3 Financial Penalties Every Retiree Should Avoid

By Matt Bell on 22 March 2018 0 comments

Managing money effectively can be challenging enough, but paying unnecessary financial fines only makes it tougher — especially in retirement. Here are three hefty penalties many older people may face, and how to avoid them.

1. Failing to take RMDs

If you are age 70½ or older, have money in a tax-deferred retirement account, and fail to take your required minimum distributions (RMDs), you will owe a penalty equal to half the required-but-not-taken amount. You'll also have to catch up on the amount you were supposed to take and pay tax on that.

The potential penalty pertains to traditional IRAs and 401(k)s — any retirement account that enabled you to make tax-deductible contributions and defer taxes on investment gains. It does not pertain to Roth accounts.

You see, Uncle Sam wants his money, and age 70½ is as long as he's willing to wait. Even if you don't need the money, you have to start drawing it out of your account(s) and paying taxes on it or face the penalty.

To determine the amount of your RMD for a particular year, take the account balance at the end of the prior year and divide it by the distribution period from the IRS's Uniform Lifetime Table found in these IRS work sheets.

For the year you turn 70½, your RMD must be taken by April 1 of the following year. For all subsequent years, it must be taken by the end of the year. If you have multiple accounts, you must calculate your RMD for each one. For IRAs, the total distribution amount can be taken from just one of the accounts or spread out across all of them, and it can be taken as a lump sum or little by little throughout the year. RMDs from employer-sponsored retirement accounts or inherited IRAs must be taken from their respective accounts.

2. Claiming Social Security too early

If you claim Social Security benefits when you are first eligible at age 62, you will lock yourself in to the lowest possible monthly payments. For those born in 1960 or later, it will be about 30 percent less than if you wait until your full retirement age of 67.

The Social Security Administration's full retirement age chart has the details. Even better, check the actual benefit amounts you'll be eligible for at different ages by creating your own account on the SSA's site.

Some argue that by collecting even a reduced benefit beginning at age 62, that five-year head start is more beneficial than waiting. And it's true that there are some people for whom it may make sense to claim as early as possible. However, with longer life spans, waiting at least until full retirement age — and arguably, even waiting until the maximum age of 70 — will prove most beneficial for most people.

Plus, consider a married couple's situation in which the man is the higher earner. Because women tend to live longer than men, and because widows are eligible to replace their monthly benefit with their husband's upon his death, that's one more reason why a higher-earning husband may want to wait until he's eligible for his highest monthly benefit. (See also: 3 Reasons to Claim Social Security Before Your Retirement Age)

3. Missing the Medicare sign-up deadline

Medicare eligibility begins at age 65. If you claim Social Security benefits at least four months before your 65th birthday, you'll be automatically enrolled in Medicare at the appropriate time. However, if you hold off on Social Security until you're older than 65 but you want Medicare coverage, you'll have to sign-up for it within a seven-month window that begins three months before your 65th birthday month. Otherwise, you'll face two possible penalties — one for Medicare Part A (hospital insurance) and one for Part B (medical insurance).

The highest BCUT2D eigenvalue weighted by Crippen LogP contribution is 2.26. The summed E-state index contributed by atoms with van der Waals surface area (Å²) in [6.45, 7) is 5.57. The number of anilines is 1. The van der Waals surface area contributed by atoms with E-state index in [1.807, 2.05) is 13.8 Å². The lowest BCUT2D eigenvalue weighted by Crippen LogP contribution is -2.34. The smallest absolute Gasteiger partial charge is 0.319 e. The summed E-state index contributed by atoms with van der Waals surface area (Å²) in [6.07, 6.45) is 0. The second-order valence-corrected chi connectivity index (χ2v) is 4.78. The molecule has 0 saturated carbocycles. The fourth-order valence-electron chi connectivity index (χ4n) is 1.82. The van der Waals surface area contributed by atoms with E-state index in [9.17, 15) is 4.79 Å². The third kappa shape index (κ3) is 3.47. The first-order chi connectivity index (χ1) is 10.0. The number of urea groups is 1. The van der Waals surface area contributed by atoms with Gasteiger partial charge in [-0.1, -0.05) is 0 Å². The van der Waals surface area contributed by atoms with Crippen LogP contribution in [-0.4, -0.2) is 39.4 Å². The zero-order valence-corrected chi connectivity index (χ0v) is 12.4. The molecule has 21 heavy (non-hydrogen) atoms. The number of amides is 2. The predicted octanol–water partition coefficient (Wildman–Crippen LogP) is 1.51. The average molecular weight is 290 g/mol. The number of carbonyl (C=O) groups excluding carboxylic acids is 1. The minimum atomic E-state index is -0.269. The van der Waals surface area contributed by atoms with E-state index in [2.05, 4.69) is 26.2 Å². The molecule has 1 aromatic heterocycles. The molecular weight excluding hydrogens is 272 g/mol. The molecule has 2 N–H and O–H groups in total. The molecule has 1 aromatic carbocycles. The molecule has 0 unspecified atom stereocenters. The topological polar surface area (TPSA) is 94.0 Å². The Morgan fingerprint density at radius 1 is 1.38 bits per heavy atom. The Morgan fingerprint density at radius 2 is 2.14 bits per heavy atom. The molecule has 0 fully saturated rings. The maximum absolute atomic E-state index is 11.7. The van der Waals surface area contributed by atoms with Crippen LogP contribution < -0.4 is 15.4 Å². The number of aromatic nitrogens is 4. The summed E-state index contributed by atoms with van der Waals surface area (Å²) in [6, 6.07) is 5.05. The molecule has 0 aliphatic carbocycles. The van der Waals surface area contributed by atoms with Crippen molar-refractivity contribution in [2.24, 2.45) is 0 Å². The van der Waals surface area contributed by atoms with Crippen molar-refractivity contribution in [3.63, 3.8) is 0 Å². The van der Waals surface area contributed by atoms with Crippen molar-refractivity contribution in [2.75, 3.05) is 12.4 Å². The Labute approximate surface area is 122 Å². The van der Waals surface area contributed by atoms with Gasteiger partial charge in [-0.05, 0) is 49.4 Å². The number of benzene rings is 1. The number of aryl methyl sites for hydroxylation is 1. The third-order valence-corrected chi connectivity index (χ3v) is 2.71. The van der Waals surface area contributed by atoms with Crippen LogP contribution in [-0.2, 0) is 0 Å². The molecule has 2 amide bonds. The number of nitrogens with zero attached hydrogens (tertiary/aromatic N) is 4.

Most people qualify for premium-free Part A coverage based on how much they or their spouse contributed to Medicare during their careers. However, if you don't qualify for free Part A coverage and don't sign up on time, opting for it later will cost you in the form of premiums that are 10 percent more expensive than they would have been otherwise.

Those higher premiums will be in effect for twice the number of years that you've been eligible for coverage. In other words, if you sign up at age 67 (two years past the age when you were first eligible), you'll owe the higher premiums for four years. Bottom line on Part A? Most people should sign up when they are first eligible.

The penalty for missing the sign-up window for Part B is even more significant — 10 percent higher premiums for as long as you have coverage. Plus, your earliest opportunity to sign up will be the next January-through-March period, with the policy going into effect on July 1, so you may experience a coverage gap.

Of course, a prime reason why you might want to opt out of Medicare Part B is that you're still working, have health insurance, and don't want to pay the additional premium.

According to Medicare, if your employer has less than 20 employees, you should sign up for Medicare Parts A and B when you are first eligible. It will become your primary health insurance, with any other coverage you have only paying expenses not covered by Medicare.

If your employer has 20 or more employees and you are covered by a group insurance plan, you don't have to sign up for Medicare Part B (if you do, it will become your secondary insurance). However, when you leave that employer, you'll have to sign up within eight months or face the penalty mentioned earlier. (See also: How to Make Sense of the Different Parts of Medicare)

Clearly, as you get older, certain birthdays aren't just causes for celebration. They're reminders to make careful decisions about your tax-deferred retirement accounts, Social Security, and Medicare.

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3 Financial Penalties Every Retiree Should Avoid

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